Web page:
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The Largest Liberal Super PAC Just Formally Aligned Itself With Hillary Clinton

Former U.S. Secretary of State Hillary Clinton delivers remarks after being presented the 2013 Tom Lantos Human Rights Prize December 6, 2013 in Washington, D.C.

Photo by Win McNamee/Getty Images

The will-she-or-won't-she narrative has moved one giant, big-dollar step closer to when-will-she. Here's the New York Times with the scoop from the land of Hillary Clinton's (as of yet) undeclared presidential ambitions:

The largest liberal "super PAC" in the country has begun raising money to elect Hillary Rodham Clinton president, formally aligning itself with Mrs. Clinton’s undeclared presidential ambitions more than two years away from the election. The group, Priorities USA Action, which played a pivotal role in helping re-elect President Obama, also named new directors to steer the organization, appointments that will both cement the group’s pro-Clinton tilt and thrust veterans of Mr. Obama’s political and fund-raising operation into the center of the post-Obama Democratic Party.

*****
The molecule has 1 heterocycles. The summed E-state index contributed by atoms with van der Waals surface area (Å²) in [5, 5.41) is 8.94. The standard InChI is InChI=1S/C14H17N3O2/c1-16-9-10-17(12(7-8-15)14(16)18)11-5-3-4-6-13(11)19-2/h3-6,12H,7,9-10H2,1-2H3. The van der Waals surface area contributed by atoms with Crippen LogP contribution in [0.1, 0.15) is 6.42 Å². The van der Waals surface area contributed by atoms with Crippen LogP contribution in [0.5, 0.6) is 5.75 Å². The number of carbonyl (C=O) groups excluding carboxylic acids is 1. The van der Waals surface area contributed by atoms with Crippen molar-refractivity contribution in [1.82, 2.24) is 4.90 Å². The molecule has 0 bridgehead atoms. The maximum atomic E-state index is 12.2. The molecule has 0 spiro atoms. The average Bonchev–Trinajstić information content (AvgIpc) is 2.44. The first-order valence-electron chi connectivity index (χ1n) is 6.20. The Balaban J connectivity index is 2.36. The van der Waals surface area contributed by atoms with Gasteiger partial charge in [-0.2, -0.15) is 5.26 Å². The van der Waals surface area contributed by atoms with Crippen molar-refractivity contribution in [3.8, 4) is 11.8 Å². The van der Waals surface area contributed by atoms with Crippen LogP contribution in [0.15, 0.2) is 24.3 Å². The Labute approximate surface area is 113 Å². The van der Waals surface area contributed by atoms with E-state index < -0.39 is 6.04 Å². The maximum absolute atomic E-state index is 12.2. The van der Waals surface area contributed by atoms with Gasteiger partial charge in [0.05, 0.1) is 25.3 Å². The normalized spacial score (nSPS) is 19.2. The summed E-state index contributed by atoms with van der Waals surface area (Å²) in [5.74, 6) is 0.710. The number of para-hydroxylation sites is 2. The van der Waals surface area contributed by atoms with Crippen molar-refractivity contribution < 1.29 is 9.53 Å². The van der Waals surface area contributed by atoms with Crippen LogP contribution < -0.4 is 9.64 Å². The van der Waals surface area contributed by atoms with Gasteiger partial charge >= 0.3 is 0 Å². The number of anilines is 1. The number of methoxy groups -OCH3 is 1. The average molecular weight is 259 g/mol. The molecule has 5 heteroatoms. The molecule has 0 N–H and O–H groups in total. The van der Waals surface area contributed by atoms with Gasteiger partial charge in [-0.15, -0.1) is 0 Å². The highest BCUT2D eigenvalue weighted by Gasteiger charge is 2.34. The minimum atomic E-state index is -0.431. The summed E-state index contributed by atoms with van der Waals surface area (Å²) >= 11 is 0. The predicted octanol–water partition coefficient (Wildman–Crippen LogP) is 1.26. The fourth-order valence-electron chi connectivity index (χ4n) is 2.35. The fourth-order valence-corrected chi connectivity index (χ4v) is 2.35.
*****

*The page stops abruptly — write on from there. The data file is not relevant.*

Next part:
Jim Messina, Obama's 2012 campaign manager, and former Michigan Gov. Jennifer Granholm will serve as co-chairs of the super PAC and its affiliated nonprofit arm. Granholm has been beating the Clinton '16 drum early and often. Messina, meanwhile, appears to be the big get here. With the announcement he becomes the most high-profile member of Obama's inner circle to openly back Clinton for president, and his new role will "only fuel perceptions that Mrs. Clinton’s potential candidacy has the tacit endorsement of Mr. Obama himself," as the Times' Nicholas Confessore puts it. (Despite the seeming inevitability of a Clinton White House bid, Messina and others are being careful to speak only in hypotheticals when it comes to the campaign. "Priorities is going to be there for her if she decides to run," he told the paper in an interview.)

As a super PAC, Priorities legally won't be able to coordinate its message with its candidate—although 2012 (and Stephen Colbert) showed that's largely an unenforceable technicality. There are other pro-Clinton groups already out there, of course, but none that can match the big-dollar potential of Priorities USA Action. While most of the others devote their energy rounding up small donors and building grass-roots support, Priorities spends its time convincing people to write six- or even seven-figure checks, making its formal alignment with Clinton a significant development in an election that's still more than two years away. Until—and even after—Hillary launches her bid, look for Priorities to do the heavy lifting when it comes to major ad buys both attacking potential challengers and defending her from conservative (and likely Benghazi-themed) attacks.

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Josh Voorhees is a Slate senior writer and the editor of the Slatest. He lives in Iowa City, Iowa.



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